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Two Lawyers Named “Sportsmen of the Year”


— December 30, 2003

San Francisco Chronicle sportswriter Gwen Knapp has picked lawyers Mike Lee and Don Tamaki as 2003’s Sportsmen of the Year. Why? They represented Patrick Hayashi, one of two men who claimed to have come up with Barry Bonds’ 73rd home-run ball in 2001. A judge eventually ordered the ball sold and the proceeds split, and it ended up fetching only $450,000 — less than half its estimated value. Although the lawyers’ fees and costs exceeded their client’s share of the loot, they agreed to waive most of the fee so their client could afford finish his masters degree and pay off other bills “from a year and a half of living crazily.” And this isn’t Mr. Tamaki’s only recent honor: The ACLU honored him and his law firm at a dinner this month for their work on the case of Fred Korematsu, a Japanese American man who refused to report to an internment camp during World War II. Read all about it here.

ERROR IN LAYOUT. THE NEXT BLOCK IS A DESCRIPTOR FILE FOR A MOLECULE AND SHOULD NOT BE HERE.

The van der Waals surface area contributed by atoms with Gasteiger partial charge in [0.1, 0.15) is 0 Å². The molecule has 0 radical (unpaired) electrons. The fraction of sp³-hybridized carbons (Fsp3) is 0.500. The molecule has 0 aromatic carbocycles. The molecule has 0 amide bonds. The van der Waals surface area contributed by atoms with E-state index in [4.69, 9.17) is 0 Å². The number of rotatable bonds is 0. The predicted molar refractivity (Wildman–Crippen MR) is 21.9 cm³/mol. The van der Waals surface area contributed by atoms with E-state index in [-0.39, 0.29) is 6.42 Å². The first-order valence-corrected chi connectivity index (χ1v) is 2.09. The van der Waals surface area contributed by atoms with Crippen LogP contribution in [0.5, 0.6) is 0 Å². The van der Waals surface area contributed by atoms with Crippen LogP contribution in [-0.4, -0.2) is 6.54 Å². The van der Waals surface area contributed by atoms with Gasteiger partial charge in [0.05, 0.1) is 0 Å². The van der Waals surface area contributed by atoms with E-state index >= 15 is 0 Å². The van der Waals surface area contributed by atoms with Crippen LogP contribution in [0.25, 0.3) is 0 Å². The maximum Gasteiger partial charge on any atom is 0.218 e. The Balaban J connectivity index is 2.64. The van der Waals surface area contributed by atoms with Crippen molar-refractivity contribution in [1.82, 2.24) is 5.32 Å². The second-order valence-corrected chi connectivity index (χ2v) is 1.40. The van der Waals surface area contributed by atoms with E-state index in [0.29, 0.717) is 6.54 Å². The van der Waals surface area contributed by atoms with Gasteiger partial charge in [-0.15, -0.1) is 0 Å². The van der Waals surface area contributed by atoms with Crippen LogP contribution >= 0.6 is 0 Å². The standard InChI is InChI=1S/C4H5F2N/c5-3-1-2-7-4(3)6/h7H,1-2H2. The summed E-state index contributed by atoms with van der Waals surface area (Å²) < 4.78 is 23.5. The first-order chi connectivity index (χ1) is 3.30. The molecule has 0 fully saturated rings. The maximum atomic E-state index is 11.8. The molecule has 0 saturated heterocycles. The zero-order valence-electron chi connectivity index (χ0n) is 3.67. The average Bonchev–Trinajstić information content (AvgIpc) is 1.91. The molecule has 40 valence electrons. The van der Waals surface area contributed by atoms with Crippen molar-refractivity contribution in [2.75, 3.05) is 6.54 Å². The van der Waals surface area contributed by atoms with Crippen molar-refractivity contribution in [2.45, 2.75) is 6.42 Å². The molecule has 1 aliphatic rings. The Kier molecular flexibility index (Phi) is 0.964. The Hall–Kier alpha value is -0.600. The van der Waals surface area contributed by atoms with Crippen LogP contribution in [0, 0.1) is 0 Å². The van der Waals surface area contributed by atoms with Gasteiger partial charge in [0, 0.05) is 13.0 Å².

San Francisco Chronicle sportswriter Gwen Knapp has picked lawyers Mike Lee and Don Tamaki as 2003’s Sportsmen of the Year. Why? They represented Patrick Hayashi, one of two men who claimed to have come up with Barry Bonds’ 73rd home-run ball in 2001. A judge eventually ordered the ball sold and the proceeds split, and it ended up fetching only $450,000 — less than half its estimated value. Although the lawyers’ fees and costs exceeded their client’s share of the loot, they agreed to waive most of the fee so their client could afford finish his masters degree and pay off other bills “from a year and a half of living crazily.” And this isn’t Mr. Tamaki’s only recent honor: The ACLU honored him and his law firm at a dinner this month for their work on the case of Fred Korematsu, a Japanese American man who refused to report to an internment camp during World War II. Read all about it here.

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